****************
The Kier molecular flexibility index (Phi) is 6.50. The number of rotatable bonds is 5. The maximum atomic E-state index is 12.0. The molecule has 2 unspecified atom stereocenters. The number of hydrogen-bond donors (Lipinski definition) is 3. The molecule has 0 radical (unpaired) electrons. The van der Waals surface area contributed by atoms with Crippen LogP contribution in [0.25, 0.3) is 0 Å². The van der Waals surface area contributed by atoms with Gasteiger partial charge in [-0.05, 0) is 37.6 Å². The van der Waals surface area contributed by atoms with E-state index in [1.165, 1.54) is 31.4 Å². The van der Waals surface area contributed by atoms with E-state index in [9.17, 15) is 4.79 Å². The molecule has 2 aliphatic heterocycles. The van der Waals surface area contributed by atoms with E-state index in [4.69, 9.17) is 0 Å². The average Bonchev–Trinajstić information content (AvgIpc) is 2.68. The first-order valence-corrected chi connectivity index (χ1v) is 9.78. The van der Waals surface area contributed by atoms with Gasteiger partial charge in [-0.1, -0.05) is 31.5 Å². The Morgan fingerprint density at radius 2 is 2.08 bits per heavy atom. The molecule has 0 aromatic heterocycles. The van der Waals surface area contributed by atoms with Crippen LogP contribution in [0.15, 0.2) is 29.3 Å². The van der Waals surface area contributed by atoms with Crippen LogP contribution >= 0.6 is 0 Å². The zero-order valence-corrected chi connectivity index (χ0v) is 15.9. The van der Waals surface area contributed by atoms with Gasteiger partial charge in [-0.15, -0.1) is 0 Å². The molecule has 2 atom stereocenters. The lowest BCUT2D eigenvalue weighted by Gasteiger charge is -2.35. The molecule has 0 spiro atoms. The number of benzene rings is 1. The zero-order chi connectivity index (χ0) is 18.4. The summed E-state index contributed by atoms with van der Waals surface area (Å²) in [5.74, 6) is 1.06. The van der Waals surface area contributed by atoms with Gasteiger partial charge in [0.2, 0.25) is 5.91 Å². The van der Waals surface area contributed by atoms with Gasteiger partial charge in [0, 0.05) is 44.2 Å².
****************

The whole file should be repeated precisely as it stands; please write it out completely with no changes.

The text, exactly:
The Kier molecular flexibility index (Phi) is 6.50. The number of rotatable bonds is 5. The maximum atomic E-state index is 12.0. The molecule has 2 unspecified atom stereocenters. The number of hydrogen-bond donors (Lipinski definition) is 3. The molecule has 0 radical (unpaired) electrons. The van der Waals surface area contributed by atoms with Crippen LogP contribution in [0.25, 0.3) is 0 Å². The van der Waals surface area contributed by atoms with Gasteiger partial charge in [-0.05, 0) is 37.6 Å². The van der Waals surface area contributed by atoms with E-state index in [1.165, 1.54) is 31.4 Å². The van der Waals surface area contributed by atoms with E-state index in [9.17, 15) is 4.79 Å². The molecule has 2 aliphatic heterocycles. The van der Waals surface area contributed by atoms with E-state index in [4.69, 9.17) is 0 Å². The average Bonchev–Trinajstić information content (AvgIpc) is 2.68. The first-order valence-corrected chi connectivity index (χ1v) is 9.78. The van der Waals surface area contributed by atoms with Gasteiger partial charge in [-0.1, -0.05) is 31.5 Å². The Morgan fingerprint density at radius 2 is 2.08 bits per heavy atom. The molecule has 0 aromatic heterocycles. The van der Waals surface area contributed by atoms with Crippen LogP contribution in [0.15, 0.2) is 29.3 Å². The van der Waals surface area contributed by atoms with Crippen LogP contribution >= 0.6 is 0 Å². The zero-order valence-corrected chi connectivity index (χ0v) is 15.9. The van der Waals surface area contributed by atoms with Gasteiger partial charge in [-0.15, -0.1) is 0 Å². The molecule has 2 atom stereocenters. The lowest BCUT2D eigenvalue weighted by Gasteiger charge is -2.35. The molecule has 0 spiro atoms. The number of benzene rings is 1. The zero-order chi connectivity index (χ0) is 18.4. The summed E-state index contributed by atoms with van der Waals surface area (Å²) in [5.74, 6) is 1.06. The van der Waals surface area contributed by atoms with Gasteiger partial charge in [0.2, 0.25) is 5.91 Å². The van der Waals surface area contributed by atoms with Gasteiger partial charge in [0, 0.05) is 44.2 Å².